Reflection: What are the main factors of party choice/voting behavior in the Visegrad countries The main factor that influences the voting behaviorof Visegrad populace depends on the differences of the institutional design of their political parties and system. These variably result to different voting behavior and pattern among the citizens belonging to Visegrad countries. For example, Hungarians tend to be most personalized not only in absolute sense but even more clearly relative to the importance of party cues to vote choice. Thus, Hungary tends to be leader oriented and this could be attributed to other European countries such as semi-presidential France, Ireland and Portugal where voters orient themselves more to the leaders than the parties. Voters then cast their votes not on the base of political parties but rather on the performance of their leaders that could be categorized as clientelistic and leader centered political culture compared to a majoritarian or consensus-oriented political system.
It can be contrasted to Czech Republic where it manifests an extreme party-centric behavior of its voters. This can be attributed to their highly organized political parties as it manifests strongest ideological voting than the Nordic countries or the Netherlands. Unlike in Hungary where voters casts their ballots based on the performance of their leaders, Czech Republic on the other hand vote base on party ideology regardless of its leaders. This can also be partially attributed to the retention of orthodox communist party in the electoral arena making the electorate ideologically conscious.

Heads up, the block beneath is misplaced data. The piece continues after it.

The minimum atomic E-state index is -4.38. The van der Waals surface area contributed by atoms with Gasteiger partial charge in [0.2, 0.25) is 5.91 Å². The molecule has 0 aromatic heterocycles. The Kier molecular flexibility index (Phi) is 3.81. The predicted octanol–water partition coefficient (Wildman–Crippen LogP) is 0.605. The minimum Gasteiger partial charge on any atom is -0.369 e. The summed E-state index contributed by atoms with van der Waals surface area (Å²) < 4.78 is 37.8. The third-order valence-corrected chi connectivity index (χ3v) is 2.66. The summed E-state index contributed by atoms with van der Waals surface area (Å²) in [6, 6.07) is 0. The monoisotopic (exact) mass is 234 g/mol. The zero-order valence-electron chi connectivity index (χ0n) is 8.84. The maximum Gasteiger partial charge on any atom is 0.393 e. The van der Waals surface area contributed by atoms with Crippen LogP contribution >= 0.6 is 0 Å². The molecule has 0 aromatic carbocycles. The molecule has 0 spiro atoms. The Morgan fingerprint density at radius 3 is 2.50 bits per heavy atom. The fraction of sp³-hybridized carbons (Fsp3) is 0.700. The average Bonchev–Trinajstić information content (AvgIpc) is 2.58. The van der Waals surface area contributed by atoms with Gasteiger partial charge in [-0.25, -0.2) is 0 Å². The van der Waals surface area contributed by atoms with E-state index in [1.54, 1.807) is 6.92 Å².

Poland on the other hand is neither of the two and this can be attributed to its highly fragmented political parties and institutional design whereby its institutions are closest to the consensus democracy type. The combination of diaspora among its political centers and consensus base political system among its political parties made it the only European country that is similar to that of the hybrid type constituted by Mexico and United States compared to Scandinavian-Israeli-Czech end-point differentiation. This results to a voting pattern that shows variance from the other countries in Visegrad such as Czech Republic and Hungary (Slovakia is not extensively covered in the study). Slovakia may not have been extensively covered in the study but its political system shares the same attribute with Poland which is also highly fragmented where its numbers are “excessive”. Thus, one can surmise that Slovakia will tend to be more consensus type in its voting pattern inferring to the factor that institutional design influences voting behavior.
The most interesting finding of the study is the lack of clear trends in the voting behavior among Visegrad countries. Their voting behavior are rather mixed as there are countries that vote based on the dominance of a leader (Hungary) and Slovakia while there is also a country that vote based on partisanship and ideology such as Czech Republic. This two represents the two extreme factors of making political choices as one vote base on personality while the other vote base on ideology. There is also an in-between country or a hybrid of the ideologically oriented and leadership oriented country which is Poland which is more consensus-oriented.